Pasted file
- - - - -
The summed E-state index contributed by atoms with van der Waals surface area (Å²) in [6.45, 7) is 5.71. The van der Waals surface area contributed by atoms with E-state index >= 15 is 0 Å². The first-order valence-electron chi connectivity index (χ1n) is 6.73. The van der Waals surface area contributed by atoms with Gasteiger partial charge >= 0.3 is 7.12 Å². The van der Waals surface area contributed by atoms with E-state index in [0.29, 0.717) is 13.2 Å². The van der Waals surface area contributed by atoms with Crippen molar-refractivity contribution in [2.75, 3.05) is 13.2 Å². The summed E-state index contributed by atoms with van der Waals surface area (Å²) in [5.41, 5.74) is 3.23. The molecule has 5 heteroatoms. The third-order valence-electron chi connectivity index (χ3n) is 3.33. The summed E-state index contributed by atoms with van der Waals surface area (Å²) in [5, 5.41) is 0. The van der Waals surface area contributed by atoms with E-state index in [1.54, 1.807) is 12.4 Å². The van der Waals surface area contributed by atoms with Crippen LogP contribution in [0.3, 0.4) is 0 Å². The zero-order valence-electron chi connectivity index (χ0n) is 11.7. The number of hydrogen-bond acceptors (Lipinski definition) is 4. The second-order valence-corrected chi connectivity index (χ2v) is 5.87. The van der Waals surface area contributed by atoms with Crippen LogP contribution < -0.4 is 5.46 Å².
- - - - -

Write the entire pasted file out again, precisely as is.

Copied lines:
The summed E-state index contributed by atoms with van der Waals surface area (Å²) in [6.45, 7) is 5.71. The van der Waals surface area contributed by atoms with E-state index >= 15 is 0 Å². The first-order valence-electron chi connectivity index (χ1n) is 6.73. The van der Waals surface area contributed by atoms with Gasteiger partial charge >= 0.3 is 7.12 Å². The van der Waals surface area contributed by atoms with E-state index in [0.29, 0.717) is 13.2 Å². The van der Waals surface area contributed by atoms with Crippen molar-refractivity contribution in [2.75, 3.05) is 13.2 Å². The summed E-state index contributed by atoms with van der Waals surface area (Å²) in [5.41, 5.74) is 3.23. The molecule has 5 heteroatoms. The third-order valence-electron chi connectivity index (χ3n) is 3.33. The summed E-state index contributed by atoms with van der Waals surface area (Å²) in [5, 5.41) is 0. The van der Waals surface area contributed by atoms with E-state index in [1.54, 1.807) is 12.4 Å². The van der Waals surface area contributed by atoms with Crippen LogP contribution in [0.3, 0.4) is 0 Å². The zero-order valence-electron chi connectivity index (χ0n) is 11.7. The number of hydrogen-bond acceptors (Lipinski definition) is 4. The second-order valence-corrected chi connectivity index (χ2v) is 5.87. The van der Waals surface area contributed by atoms with Crippen LogP contribution < -0.4 is 5.46 Å².